Category Archives: attachment parenting

“Just the freedom was better than breathing they said”

“Just the freedom was better than breathing they said”
Lupe Fiasco, “Kick/Push”

This is totally out of context of course (a rap song remixed by Bassnectar) but when L started (out of the blue) at Sudbury Valley School back in June (Mid-June, why not!), I could just tell that the freedom was *very* *very* important to him and his decision that NOW he was ready for SVS to be HIS school too. Now 6 months later, he is still a very little guy, so even though he goes to SVS 4 days a week, he still also really loves the cozier scene once in a while (once every week roughly) over at the neighborhood daycare he was previously at more regularly. Anyway, it’s his choice and I feel privileged to be able to provide it to him, and to just let him do HIS thing. Go L!

I am almost embarrassed that his quick transition to wanting to go to SVS surprised me, but it did. I mean, forget the terrible twos, I think ages 3-5 is an amazing and difficult and dynamic part of childhood because kids are growing in independence so quickly yet still needing/wanting the parental attention and attachment. Anyway, each kid is different… A and L certainly are, but it is a joy (usually ;-) to spend time with them and get to know them!

I should also note: this song is also appropriate because there is a lot of skateboarding and longboarding going on at SVS lately. An all-ages affair of course.

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Filed under attachment parenting, freedom, sports and outdoors, Sudbury Schools and Sudbury Valley School

L’s surprising first day of school… in June!

It was 4 year-old L’s second day at Sudbury Valley School today. (This after months of a complete lack of interest, and now suddenly last week, “I want to go.” What? Really? We’ll see if he really means it…)

At the end of the day today, I had to leave and come back almost an hour later to try again because… he wouldn’t leave! He was too involved in an art project and would almost not acknowledge my presence, at least when the subject of “OK, time to go!” came up. He had also said on the 10am car-ride to school, “I’m eating my lunch as soon as I get there!” Go for it, I said. (There is of course no set “lunch time” at SVS.) But he forgot by the time we arrived. He was too busy!

Older brother A would occasionally pop into the art room (or wherever) to check on him. What a sweet, caring kid. Come on people, this is beyond awesome. All around me as I walk around the school and outside are kids from families… they are not age-segregated off in separate rooms, classes or grades. They are truly together (or very much not!) but the point is it is their choice. Kids age 4 thru high school.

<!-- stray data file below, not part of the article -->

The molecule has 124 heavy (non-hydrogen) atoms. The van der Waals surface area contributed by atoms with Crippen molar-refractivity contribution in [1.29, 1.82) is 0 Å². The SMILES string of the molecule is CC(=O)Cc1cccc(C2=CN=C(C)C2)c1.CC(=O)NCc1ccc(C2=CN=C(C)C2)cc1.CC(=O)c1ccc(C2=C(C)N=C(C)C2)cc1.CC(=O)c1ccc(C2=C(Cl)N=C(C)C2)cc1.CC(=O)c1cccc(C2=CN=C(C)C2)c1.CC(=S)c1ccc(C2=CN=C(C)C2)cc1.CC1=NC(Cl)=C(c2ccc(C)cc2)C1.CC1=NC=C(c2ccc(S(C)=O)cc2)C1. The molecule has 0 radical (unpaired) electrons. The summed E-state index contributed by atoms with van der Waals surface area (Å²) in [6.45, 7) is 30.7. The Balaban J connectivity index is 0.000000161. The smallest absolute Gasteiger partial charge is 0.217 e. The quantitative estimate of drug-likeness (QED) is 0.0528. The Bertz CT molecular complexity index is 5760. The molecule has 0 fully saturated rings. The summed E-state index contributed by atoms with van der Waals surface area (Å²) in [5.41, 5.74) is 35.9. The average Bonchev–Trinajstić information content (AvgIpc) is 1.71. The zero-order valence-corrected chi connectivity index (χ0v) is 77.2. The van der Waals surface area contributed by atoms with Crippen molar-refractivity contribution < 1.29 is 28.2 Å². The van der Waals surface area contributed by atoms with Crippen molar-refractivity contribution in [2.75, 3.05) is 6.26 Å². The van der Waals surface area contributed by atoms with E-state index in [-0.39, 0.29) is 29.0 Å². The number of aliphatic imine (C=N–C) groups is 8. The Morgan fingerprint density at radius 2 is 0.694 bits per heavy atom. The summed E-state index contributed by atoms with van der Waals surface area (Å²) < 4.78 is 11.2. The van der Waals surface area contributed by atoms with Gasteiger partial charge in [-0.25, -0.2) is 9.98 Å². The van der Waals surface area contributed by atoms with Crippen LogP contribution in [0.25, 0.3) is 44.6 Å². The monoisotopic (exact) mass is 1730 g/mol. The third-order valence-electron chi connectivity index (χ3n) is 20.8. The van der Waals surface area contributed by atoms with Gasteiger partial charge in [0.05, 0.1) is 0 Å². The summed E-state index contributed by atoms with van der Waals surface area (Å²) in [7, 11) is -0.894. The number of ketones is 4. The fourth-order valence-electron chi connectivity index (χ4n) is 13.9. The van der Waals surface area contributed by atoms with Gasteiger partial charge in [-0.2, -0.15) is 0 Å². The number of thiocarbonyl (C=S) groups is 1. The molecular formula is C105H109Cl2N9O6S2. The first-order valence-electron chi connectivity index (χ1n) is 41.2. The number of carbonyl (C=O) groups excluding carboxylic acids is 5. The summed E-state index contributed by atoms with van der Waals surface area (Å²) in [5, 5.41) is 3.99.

And some of them actually know where their shoes are when I come to round up a carpool of 4 or 5 of them from 2 families. ;-)

I’m not saying SVS is utopia. I am not saying there might not be some disadvantages. (Certainly some us of parents sometimes wish we lived in Framingham or a magic school bus could drive the kids to and fro!) But I really can’t say that any of it could outweigh the advantages. At least for our family, this is real life… now. No waiting for tomorrow.

Speaking of tomorrow, L has asked that he stay “even longer” so that he arrives home later, just before his favorite animal TV show starts. Not so fast mister! Maybe next week… it’s only your third day! Act like you miss me at least a little. Please!?!

LINK: Sudbury Valley School

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Filed under alternative education, attachment parenting, freedom, kids -- freedom and responsibility, responsibility, Sudbury Schools and Sudbury Valley School

Children Educate Themselves – by Peter Gray

The following is the 4-part series “Children Educate Themselves” from Peter Gray’s blog Freedom to Learn

PART 1: Children Educate Themselves I: Outline of Some of the Evidence
As adults we do have certain responsibilities toward our children and the world’s children. It is our responsibility to create safe, health-promoting, respectful environments in which children can develop. It is our responsibility to be sure that children have proper foods, fresh air, non-toxic places to play, and lots of opportunities to interact freely with other people across the whole spectrum of ages. It is our responsibility to be models of human decency. But one thing we do not have to worry about is how to educate children. MORE

PART 2: Children Educate Themselves II: We All Know That’s True for Little Kids